G- So where we came in was situational awareness and the blame game being played by the internet commando community. The same community that will also buy the myths and the fast track to pro systems, no apprenticeship necessary, that proliferate out there. YouTube is full of the most awful examples and with no reality to ground them the fantasists gobble them up and swallow them whole. Unfortunately we can expect the sad situation we started with to be repeated many times over until people realise the technical bit about fighting is only a small proportion of a much bigger and much more complex whole. I spent part of today reading Steven Pinker’s The Better Angels of Our Nature. (It is in our CRGI bookstore.) It is a huge volume that will take me days to get through, weeks and longer to think about, and that is only part of the supplementary process. When the training session stops and it’s time for home, then it is time to learn lots of the stuff your sensei never told you. In the words of a Jayne County and the Electric Chairs song, ‘Things your mother never told you, you have to find out for yourself’. To all those reading this conversation, autodidactism is probably already a habit. It needs to be along with observation and a whole lot more skills you will not learn outside the dojo. Any final comments, Marc?
M- Well, I think it’s important that people realize how much of what they are being trained in is market driven, not how violence happens driven. It’s people who walk into a school with money in their hand and say ‘teach me about self-defense.’ Then when someone legitimately tries to convey how complicated and situationally dependent the subject is, those people say ‘That’s not self-defense. I want to learn REAL self-defense.’ When you ask them what they think that means, they basically tell you about winning a high school fight on steroids. Add to that, especially in the MMA, streetfighting and ‘reality based self-defense’ crowds, the attitude is that learning about legal use of force is for pussies. As for stuff you can do to avoid having to use force? Pfffft who’s got time for that panty waist stuff. Real men can whip it out and beat Godzilla to death with their mighty penis… that’s what they want to learn how to do.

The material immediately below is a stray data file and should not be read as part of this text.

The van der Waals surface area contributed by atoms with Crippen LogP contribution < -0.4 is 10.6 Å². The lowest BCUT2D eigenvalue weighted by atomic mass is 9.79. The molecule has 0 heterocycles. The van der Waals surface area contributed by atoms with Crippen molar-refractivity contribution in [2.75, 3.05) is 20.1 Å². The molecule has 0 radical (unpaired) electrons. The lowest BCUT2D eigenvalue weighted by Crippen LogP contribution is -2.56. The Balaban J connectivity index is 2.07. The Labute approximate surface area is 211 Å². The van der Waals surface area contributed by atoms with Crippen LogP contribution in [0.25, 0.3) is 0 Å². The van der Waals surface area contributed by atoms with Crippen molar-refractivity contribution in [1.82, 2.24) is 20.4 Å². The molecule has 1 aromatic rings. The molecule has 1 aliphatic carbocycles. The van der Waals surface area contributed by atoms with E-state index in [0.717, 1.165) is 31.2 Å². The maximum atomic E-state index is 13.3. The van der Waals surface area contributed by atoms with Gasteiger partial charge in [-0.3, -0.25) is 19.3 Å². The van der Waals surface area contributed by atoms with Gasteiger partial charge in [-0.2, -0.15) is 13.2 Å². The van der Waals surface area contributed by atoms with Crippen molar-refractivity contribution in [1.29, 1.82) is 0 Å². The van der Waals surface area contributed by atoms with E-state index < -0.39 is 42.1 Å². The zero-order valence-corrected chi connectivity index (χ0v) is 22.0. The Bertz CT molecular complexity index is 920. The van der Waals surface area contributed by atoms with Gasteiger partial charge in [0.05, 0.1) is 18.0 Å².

Thing is you and I both know from personal experience that the buildup and the aftermath are all part of the whole process. And how if you screw the pooch in the pre-incident part, you’re going to be sitting in a cell whining about going to prison for defending yourself. That’s IF you don’t end up dead like our master streetfighter did. I just finished writing a book titled, In the Name of Self-Defense: What It Costs, When It’s Worth It. It is a thesis on violence, self-defense and the aftermath – and I don’t teach one physical technique in the whole thing. It covers the sort of things that most self-defense instructors have no clue about. Like what are the limits of self defense, what lines – if you cross them – take it out of self defense, that there are different types of violence, how what works in one type is a disaster in another, how to talk to cops after something happens and how to convince your own lawyer that what you did was self-defense.
This is a huge topic way beyond just what style you know. There’s a lot of skull sweat and knowledge that goes into this subject. That’s something that I hope we helped readers understand with just this one conversation.
G- Me too, I cannot wait to get my hands on a copy of that either and I think the readers will benefit hugely. Well, that is all from us folks so hope you enjoyed our chat as much as we did. If you are stuck for a gift for your favourite keyboard commando look no further, here it is. He can get his mom to sew it on his combat jacket sleeve. 😉
M- I need to order a case of these. I can hand them out like candy. Or throw them like shuriken. (That’s ninja throwing stars for you all you non-ninja masters.) 😀
I spend a lot of time now wanting to know and understand by using a little check list Check your sources before they get you killed.
Check your inputs before they get you killed.
Check your ego before it gets you killed.
Will it work on someone who doesn’t know me?
Will it work on someone who doesn’t like me?
Will it work on someone who isn’t trying to make me look good?
Thank you for your guidance Marc & Garry
Hint, anybody who talks about ‘situational awareness’ without providing nuts and bolts and confirmable environmental knowledge is full of shit. Marc MacYoung